Component of aspirin prevents antibiotic-induced deafness

July 13, 1999

Active component of aspirin prevents antibiotic-induced deafness, say U-M scientists. Clinical trial under way in humans.

ANN ARBOR---University of Michigan scientists have found that salicylate---the active component of ordinary aspirin---can prevent deafness in guinea pigs exposed to a common class of antibiotics that destroy delicate hair cells in the inner ear. Results of the study are published in the July 1999 issue of the journal Laboratory Investigation.

A clinical trial currently under way at a hospital in Xi'an, China, will determine whether aspirin is as effective in people as it is in guinea pigs, according to Jochen Schacht, Ph.D., a biochemist in the otolaryngology department of the U-M Medical School and a consultant on the clinical trial.

Discovered in the 1940s, aminoglycosides---which include streptomycin, gentamicin, neomycin and others---are the most widely used antibiotics in the world even though they are known to cause hearing loss and balance disorders in a significant percentage of individuals who take them.

"These drugs are a serious problem in rural areas of developing countries, especially China and Southeast Asia, where they are widely used because they are so effective and inexpensive," Schacht said. "All too frequently, they are the only affordable drugs available. Studies of deaf-mutism in southeastern China showed that two-thirds of the cases were caused by aminoglycosides."

In the United States and other industrialized countries, aminoglycosides are most often used to treat people with serious infections who have not responded to other antibiotics. "The increasing worldwide threat of antibiotic-resistant tuberculosis in the wake of AIDS, however, makes it likely that their use will increase in the future," Schacht added.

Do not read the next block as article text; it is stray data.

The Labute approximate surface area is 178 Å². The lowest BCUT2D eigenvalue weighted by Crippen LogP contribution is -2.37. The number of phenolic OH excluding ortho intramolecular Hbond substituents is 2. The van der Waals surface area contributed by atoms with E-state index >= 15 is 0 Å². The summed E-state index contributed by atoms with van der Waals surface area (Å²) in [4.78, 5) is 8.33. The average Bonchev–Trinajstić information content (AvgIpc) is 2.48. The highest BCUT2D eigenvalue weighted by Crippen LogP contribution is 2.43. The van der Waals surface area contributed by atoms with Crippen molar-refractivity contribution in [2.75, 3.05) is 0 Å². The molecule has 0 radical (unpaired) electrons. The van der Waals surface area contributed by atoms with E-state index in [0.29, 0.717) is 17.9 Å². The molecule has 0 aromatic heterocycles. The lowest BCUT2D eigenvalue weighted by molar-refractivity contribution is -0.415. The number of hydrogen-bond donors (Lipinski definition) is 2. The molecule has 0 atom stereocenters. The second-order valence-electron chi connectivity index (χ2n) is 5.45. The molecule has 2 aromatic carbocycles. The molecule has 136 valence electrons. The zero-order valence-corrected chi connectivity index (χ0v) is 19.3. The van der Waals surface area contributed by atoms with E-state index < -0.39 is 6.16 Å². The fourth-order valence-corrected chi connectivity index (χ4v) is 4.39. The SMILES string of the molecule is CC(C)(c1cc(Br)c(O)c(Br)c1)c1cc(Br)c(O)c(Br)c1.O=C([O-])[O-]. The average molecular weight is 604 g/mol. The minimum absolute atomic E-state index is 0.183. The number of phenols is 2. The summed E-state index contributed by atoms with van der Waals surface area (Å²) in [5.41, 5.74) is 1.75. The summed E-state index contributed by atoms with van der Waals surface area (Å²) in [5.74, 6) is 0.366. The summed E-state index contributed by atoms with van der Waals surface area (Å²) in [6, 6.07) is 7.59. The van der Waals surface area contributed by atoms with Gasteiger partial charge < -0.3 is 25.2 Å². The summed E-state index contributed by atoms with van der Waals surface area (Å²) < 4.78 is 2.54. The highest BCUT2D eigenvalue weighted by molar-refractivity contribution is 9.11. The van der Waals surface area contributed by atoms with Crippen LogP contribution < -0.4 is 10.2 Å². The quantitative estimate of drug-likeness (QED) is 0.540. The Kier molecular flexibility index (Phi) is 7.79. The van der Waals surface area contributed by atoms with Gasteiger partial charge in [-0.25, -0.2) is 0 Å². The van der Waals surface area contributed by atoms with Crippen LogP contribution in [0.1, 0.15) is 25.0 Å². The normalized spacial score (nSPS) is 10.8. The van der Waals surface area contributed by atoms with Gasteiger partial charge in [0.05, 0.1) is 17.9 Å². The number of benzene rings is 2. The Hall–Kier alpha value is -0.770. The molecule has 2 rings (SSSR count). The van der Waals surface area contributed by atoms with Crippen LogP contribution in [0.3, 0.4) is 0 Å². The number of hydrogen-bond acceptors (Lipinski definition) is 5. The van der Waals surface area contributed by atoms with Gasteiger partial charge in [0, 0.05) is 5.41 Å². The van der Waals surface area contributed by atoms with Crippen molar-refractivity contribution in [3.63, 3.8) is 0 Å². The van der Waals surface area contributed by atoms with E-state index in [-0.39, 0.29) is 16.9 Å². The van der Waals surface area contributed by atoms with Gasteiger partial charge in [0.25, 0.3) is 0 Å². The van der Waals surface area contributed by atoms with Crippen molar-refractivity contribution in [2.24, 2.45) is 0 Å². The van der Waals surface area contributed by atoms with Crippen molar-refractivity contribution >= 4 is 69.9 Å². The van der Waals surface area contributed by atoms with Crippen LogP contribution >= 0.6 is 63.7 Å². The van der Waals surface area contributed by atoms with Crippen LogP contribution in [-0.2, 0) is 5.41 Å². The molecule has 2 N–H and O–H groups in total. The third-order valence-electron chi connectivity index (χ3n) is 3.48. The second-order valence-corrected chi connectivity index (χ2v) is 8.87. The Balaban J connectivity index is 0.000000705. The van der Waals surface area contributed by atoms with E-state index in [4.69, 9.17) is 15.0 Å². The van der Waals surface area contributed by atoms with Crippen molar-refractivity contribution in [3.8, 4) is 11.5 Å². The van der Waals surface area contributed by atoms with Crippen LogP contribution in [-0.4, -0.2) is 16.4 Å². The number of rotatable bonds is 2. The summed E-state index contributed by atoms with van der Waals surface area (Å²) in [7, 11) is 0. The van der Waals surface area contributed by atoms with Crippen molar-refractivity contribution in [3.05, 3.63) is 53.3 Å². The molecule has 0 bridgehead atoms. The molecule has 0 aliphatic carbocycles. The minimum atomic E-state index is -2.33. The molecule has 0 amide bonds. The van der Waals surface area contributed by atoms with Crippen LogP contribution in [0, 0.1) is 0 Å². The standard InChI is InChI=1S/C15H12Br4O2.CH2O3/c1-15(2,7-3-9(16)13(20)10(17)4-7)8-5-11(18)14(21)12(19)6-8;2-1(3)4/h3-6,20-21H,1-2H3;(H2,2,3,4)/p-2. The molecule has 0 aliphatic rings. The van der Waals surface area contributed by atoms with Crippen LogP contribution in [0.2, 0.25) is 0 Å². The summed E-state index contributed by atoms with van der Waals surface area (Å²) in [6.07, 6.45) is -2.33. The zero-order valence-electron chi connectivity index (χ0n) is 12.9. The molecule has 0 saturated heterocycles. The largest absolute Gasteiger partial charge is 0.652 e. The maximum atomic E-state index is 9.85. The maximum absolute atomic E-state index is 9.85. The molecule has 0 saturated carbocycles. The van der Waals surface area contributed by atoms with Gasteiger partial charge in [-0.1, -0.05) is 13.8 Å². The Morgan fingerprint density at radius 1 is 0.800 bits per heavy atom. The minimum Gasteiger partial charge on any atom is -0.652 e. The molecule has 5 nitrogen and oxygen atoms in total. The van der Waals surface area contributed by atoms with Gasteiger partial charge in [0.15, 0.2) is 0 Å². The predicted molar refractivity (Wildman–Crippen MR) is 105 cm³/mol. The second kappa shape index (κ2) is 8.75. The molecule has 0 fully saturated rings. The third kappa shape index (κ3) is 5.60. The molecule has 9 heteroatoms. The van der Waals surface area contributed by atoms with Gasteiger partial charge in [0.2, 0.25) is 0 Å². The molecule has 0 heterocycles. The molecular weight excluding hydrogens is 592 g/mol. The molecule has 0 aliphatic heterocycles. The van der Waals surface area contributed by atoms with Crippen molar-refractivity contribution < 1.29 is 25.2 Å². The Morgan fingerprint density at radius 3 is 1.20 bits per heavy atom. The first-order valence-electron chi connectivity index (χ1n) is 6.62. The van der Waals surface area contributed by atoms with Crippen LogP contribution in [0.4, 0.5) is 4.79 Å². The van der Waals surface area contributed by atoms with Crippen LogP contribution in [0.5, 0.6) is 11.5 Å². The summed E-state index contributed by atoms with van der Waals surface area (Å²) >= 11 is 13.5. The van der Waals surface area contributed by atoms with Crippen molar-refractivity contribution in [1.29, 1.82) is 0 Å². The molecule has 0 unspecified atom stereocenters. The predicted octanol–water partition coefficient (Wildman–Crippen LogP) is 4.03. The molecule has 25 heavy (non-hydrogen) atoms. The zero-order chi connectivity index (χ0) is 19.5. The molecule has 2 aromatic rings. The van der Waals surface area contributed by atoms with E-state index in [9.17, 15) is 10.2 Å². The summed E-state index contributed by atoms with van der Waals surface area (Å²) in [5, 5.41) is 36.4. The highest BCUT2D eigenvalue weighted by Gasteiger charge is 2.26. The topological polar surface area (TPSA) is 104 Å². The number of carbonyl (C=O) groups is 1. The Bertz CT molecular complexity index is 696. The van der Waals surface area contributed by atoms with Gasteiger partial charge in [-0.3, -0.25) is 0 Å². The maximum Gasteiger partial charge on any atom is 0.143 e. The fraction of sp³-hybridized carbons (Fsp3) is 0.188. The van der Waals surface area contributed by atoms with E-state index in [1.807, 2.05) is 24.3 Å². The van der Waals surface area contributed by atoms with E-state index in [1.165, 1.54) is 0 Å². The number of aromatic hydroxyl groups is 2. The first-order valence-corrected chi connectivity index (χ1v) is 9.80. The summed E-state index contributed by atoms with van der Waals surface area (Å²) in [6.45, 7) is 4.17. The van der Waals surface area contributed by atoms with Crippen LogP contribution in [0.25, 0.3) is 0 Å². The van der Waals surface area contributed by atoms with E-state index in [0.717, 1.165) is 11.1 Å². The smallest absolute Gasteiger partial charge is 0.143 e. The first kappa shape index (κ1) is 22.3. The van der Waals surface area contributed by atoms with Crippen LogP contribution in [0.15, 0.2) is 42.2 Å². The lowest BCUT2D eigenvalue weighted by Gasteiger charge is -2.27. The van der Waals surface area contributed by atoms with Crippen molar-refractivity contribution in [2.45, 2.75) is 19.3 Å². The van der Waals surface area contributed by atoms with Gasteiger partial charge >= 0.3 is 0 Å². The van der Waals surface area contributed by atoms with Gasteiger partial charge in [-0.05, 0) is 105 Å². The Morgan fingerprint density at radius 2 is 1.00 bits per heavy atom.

After years of research, Schacht and his colleagues reported in 1995 that gentamicin combines with iron in the body to trigger production of free radicals---unstable molecules that rip apart and damage cells. Thousands of tiny hair cells in the inner ear are especially vulnerable. Without functional hair cells, the inner ear is unable to detect sounds or transmit signals to auditory neurons leading to the brain. The result is irreversible hearing loss.

In 1997, Schacht published the results of experiments showing that iron chelators---medications used to "soak up" excess iron in the bloodstream---protected guinea pigs from gentamicin's ototoxic effects. One of the chelators tested was 2,3-dihydroxybenzoate or DHB.

In an effort to develop a simple and clinically feasible way to prevent hair cell damage, Schacht and Su-Hua Sha, M.D., a research associate in the U-M Medical School, modified the experiment using a related compound called 2-hydroxybenzoate or salicylate. "Aspirin breaks down to salicylate in the body within 15 to 20 minutes," Schacht said.

In the current study, one group of guinea pigs received injections of gentamicin. Another group received gentamicin and salicylate. A control group received saline solution. All animals were given hearing tests before, during and after treatment. The quantity and physical condition of hair cells in the cochlea or inner ear of the animals were examined at the conclusion of the experiment.

Guinea pigs receiving gentamicin alone had profound hearing loss, up to 70 decibels at some wavelengths, and almost complete destruction of the outer hair cells in the cochlea. Animals receiving gentamicin and salicylate had minor hearing impairment of less than 20 decibels and minimal hair cell damage. The low salicylate doses used in the experiment had no effect on guinea pig auditory thresholds. Use of salicylate did not lower the blood serum levels of gentamicin, nor did it affect the antibiotic's ability to kill E. coli bacteria.

"Salicylate levels providing protection in guinea pigs fall into the lower range recommended for anti-inflammatory therapy in humans," Sha added. "The required serum levels could easily be achieved with moderate doses of aspirin."

The research was funded by the National Institute on Deafness & Other Communication Disorders, National Institutes of Health. The experiments were conducted at the U-M's Kresge Hearing Research Institute.
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